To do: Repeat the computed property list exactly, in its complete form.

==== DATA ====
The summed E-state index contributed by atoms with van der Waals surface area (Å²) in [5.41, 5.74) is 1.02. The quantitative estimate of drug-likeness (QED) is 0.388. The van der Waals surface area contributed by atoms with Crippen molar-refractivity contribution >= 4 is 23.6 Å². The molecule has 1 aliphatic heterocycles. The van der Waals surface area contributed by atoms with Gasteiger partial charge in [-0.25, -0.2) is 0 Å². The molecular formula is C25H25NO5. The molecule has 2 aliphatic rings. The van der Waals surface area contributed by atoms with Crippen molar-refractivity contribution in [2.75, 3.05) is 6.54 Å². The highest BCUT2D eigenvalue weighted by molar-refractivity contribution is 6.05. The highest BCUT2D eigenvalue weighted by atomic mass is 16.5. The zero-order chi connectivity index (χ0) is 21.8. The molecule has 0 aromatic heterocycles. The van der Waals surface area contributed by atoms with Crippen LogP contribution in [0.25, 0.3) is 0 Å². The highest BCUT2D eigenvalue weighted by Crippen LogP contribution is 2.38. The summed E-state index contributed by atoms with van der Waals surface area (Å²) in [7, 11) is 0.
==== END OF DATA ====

The summed E-state index contributed by atoms with van der Waals surface area (Å²) in [5.41, 5.74) is 1.02. The quantitative estimate of drug-likeness (QED) is 0.388. The van der Waals surface area contributed by atoms with Crippen molar-refractivity contribution >= 4 is 23.6 Å². The molecule has 1 aliphatic heterocycles. The van der Waals surface area contributed by atoms with Gasteiger partial charge in [-0.25, -0.2) is 0 Å². The molecular formula is C25H25NO5. The molecule has 2 aliphatic rings. The van der Waals surface area contributed by atoms with Crippen molar-refractivity contribution in [2.75, 3.05) is 6.54 Å². The highest BCUT2D eigenvalue weighted by molar-refractivity contribution is 6.05. The highest BCUT2D eigenvalue weighted by atomic mass is 16.5. The zero-order chi connectivity index (χ0) is 21.8. The molecule has 0 aromatic heterocycles. The van der Waals surface area contributed by atoms with Crippen LogP contribution in [0.25, 0.3) is 0 Å². The highest BCUT2D eigenvalue weighted by Crippen LogP contribution is 2.38. The summed E-state index contributed by atoms with van der Waals surface area (Å²) in [7, 11) is 0.